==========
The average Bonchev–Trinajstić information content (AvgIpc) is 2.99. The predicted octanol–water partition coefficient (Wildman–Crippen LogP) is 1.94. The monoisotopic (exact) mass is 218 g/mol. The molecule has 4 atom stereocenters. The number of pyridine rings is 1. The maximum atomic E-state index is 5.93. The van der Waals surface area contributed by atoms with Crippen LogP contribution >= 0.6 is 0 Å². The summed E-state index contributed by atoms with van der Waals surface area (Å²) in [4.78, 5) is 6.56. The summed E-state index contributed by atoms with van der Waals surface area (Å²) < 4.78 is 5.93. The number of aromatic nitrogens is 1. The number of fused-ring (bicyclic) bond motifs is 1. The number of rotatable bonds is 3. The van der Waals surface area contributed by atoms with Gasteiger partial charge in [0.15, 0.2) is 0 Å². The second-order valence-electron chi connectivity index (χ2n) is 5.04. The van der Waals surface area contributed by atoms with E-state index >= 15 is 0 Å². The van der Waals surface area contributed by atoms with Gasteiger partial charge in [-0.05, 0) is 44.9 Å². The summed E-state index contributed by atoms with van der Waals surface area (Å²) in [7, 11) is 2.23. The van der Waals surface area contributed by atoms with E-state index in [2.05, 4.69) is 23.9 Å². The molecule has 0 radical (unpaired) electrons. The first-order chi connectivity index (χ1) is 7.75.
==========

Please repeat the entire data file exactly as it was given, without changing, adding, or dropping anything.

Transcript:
The average Bonchev–Trinajstić information content (AvgIpc) is 2.99. The predicted octanol–water partition coefficient (Wildman–Crippen LogP) is 1.94. The monoisotopic (exact) mass is 218 g/mol. The molecule has 4 atom stereocenters. The number of pyridine rings is 1. The maximum atomic E-state index is 5.93. The van der Waals surface area contributed by atoms with Crippen LogP contribution >= 0.6 is 0 Å². The summed E-state index contributed by atoms with van der Waals surface area (Å²) in [4.78, 5) is 6.56. The summed E-state index contributed by atoms with van der Waals surface area (Å²) < 4.78 is 5.93. The number of aromatic nitrogens is 1. The number of fused-ring (bicyclic) bond motifs is 1. The number of rotatable bonds is 3. The van der Waals surface area contributed by atoms with Gasteiger partial charge in [0.15, 0.2) is 0 Å². The second-order valence-electron chi connectivity index (χ2n) is 5.04. The van der Waals surface area contributed by atoms with E-state index >= 15 is 0 Å². The van der Waals surface area contributed by atoms with Gasteiger partial charge in [-0.05, 0) is 44.9 Å². The summed E-state index contributed by atoms with van der Waals surface area (Å²) in [7, 11) is 2.23. The van der Waals surface area contributed by atoms with E-state index in [2.05, 4.69) is 23.9 Å². The molecule has 0 radical (unpaired) electrons. The first-order chi connectivity index (χ1) is 7.75.